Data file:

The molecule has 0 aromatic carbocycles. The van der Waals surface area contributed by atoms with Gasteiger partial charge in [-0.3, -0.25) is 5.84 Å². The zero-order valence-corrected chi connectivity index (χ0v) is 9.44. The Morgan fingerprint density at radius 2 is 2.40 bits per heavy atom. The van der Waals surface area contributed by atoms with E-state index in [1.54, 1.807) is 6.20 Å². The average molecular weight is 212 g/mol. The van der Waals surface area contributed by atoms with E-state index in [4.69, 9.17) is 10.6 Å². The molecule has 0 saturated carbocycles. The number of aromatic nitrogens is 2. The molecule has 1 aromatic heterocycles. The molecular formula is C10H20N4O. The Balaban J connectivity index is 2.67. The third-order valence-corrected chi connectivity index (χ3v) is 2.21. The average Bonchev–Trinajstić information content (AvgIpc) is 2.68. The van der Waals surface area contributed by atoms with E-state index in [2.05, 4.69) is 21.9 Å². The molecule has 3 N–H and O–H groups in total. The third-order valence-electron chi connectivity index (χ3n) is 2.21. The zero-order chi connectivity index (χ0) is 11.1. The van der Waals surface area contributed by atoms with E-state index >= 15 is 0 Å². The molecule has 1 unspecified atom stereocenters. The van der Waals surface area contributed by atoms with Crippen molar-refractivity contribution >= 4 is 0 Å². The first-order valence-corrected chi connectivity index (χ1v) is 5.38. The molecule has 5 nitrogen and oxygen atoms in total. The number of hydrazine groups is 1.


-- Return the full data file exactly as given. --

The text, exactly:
The molecule has 0 aromatic carbocycles. The van der Waals surface area contributed by atoms with Gasteiger partial charge in [-0.3, -0.25) is 5.84 Å². The zero-order valence-corrected chi connectivity index (χ0v) is 9.44. The Morgan fingerprint density at radius 2 is 2.40 bits per heavy atom. The van der Waals surface area contributed by atoms with E-state index in [1.54, 1.807) is 6.20 Å². The average molecular weight is 212 g/mol. The van der Waals surface area contributed by atoms with E-state index in [4.69, 9.17) is 10.6 Å². The molecule has 0 saturated carbocycles. The number of aromatic nitrogens is 2. The molecule has 1 aromatic heterocycles. The molecular formula is C10H20N4O. The Balaban J connectivity index is 2.67. The third-order valence-corrected chi connectivity index (χ3v) is 2.21. The average Bonchev–Trinajstić information content (AvgIpc) is 2.68. The van der Waals surface area contributed by atoms with E-state index in [2.05, 4.69) is 21.9 Å². The molecule has 3 N–H and O–H groups in total. The third-order valence-electron chi connectivity index (χ3n) is 2.21. The zero-order chi connectivity index (χ0) is 11.1. The van der Waals surface area contributed by atoms with E-state index >= 15 is 0 Å². The molecule has 1 unspecified atom stereocenters. The van der Waals surface area contributed by atoms with Crippen molar-refractivity contribution >= 4 is 0 Å². The first-order valence-corrected chi connectivity index (χ1v) is 5.38. The molecule has 5 nitrogen and oxygen atoms in total. The number of hydrazine groups is 1.